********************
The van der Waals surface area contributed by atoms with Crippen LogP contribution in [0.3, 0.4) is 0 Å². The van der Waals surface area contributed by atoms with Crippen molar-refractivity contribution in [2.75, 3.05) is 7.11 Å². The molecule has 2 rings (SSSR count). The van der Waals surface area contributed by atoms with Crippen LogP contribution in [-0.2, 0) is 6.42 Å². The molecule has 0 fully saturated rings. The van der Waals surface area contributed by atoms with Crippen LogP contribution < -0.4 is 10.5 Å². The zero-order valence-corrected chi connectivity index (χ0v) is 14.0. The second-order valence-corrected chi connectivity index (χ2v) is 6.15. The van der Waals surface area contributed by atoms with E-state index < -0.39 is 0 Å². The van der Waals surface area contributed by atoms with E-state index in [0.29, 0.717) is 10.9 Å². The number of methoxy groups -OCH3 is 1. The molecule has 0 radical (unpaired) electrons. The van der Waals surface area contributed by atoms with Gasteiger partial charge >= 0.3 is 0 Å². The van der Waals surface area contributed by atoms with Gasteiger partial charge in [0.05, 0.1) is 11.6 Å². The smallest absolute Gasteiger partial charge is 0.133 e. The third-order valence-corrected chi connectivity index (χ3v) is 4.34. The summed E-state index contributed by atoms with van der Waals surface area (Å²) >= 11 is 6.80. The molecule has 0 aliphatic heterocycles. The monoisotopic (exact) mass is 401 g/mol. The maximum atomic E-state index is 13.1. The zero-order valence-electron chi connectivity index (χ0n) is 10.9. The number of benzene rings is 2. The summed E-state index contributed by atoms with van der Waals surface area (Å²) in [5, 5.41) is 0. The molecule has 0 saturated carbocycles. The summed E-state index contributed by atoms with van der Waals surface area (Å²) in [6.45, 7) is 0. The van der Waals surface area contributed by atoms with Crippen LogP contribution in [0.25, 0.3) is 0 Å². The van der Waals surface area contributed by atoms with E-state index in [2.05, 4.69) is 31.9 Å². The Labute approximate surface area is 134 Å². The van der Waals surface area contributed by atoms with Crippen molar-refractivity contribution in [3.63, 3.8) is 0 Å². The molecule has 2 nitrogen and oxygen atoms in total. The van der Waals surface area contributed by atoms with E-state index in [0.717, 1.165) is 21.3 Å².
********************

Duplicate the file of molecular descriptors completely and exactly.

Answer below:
The van der Waals surface area contributed by atoms with Crippen LogP contribution in [0.3, 0.4) is 0 Å². The van der Waals surface area contributed by atoms with Crippen molar-refractivity contribution in [2.75, 3.05) is 7.11 Å². The molecule has 2 rings (SSSR count). The van der Waals surface area contributed by atoms with Crippen LogP contribution in [-0.2, 0) is 6.42 Å². The molecule has 0 fully saturated rings. The van der Waals surface area contributed by atoms with Crippen LogP contribution < -0.4 is 10.5 Å². The zero-order valence-corrected chi connectivity index (χ0v) is 14.0. The second-order valence-corrected chi connectivity index (χ2v) is 6.15. The van der Waals surface area contributed by atoms with E-state index < -0.39 is 0 Å². The van der Waals surface area contributed by atoms with E-state index in [0.29, 0.717) is 10.9 Å². The number of methoxy groups -OCH3 is 1. The molecule has 0 radical (unpaired) electrons. The van der Waals surface area contributed by atoms with Gasteiger partial charge >= 0.3 is 0 Å². The van der Waals surface area contributed by atoms with Gasteiger partial charge in [0.05, 0.1) is 11.6 Å². The smallest absolute Gasteiger partial charge is 0.133 e. The third-order valence-corrected chi connectivity index (χ3v) is 4.34. The summed E-state index contributed by atoms with van der Waals surface area (Å²) >= 11 is 6.80. The molecule has 0 aliphatic heterocycles. The monoisotopic (exact) mass is 401 g/mol. The maximum atomic E-state index is 13.1. The zero-order valence-electron chi connectivity index (χ0n) is 10.9. The number of benzene rings is 2. The summed E-state index contributed by atoms with van der Waals surface area (Å²) in [5, 5.41) is 0. The molecule has 0 saturated carbocycles. The summed E-state index contributed by atoms with van der Waals surface area (Å²) in [6.45, 7) is 0. The van der Waals surface area contributed by atoms with Crippen LogP contribution in [0.25, 0.3) is 0 Å². The van der Waals surface area contributed by atoms with E-state index in [2.05, 4.69) is 31.9 Å². The Labute approximate surface area is 134 Å². The van der Waals surface area contributed by atoms with Crippen molar-refractivity contribution in [3.63, 3.8) is 0 Å². The molecule has 2 nitrogen and oxygen atoms in total. The van der Waals surface area contributed by atoms with E-state index in [0.717, 1.165) is 21.3 Å².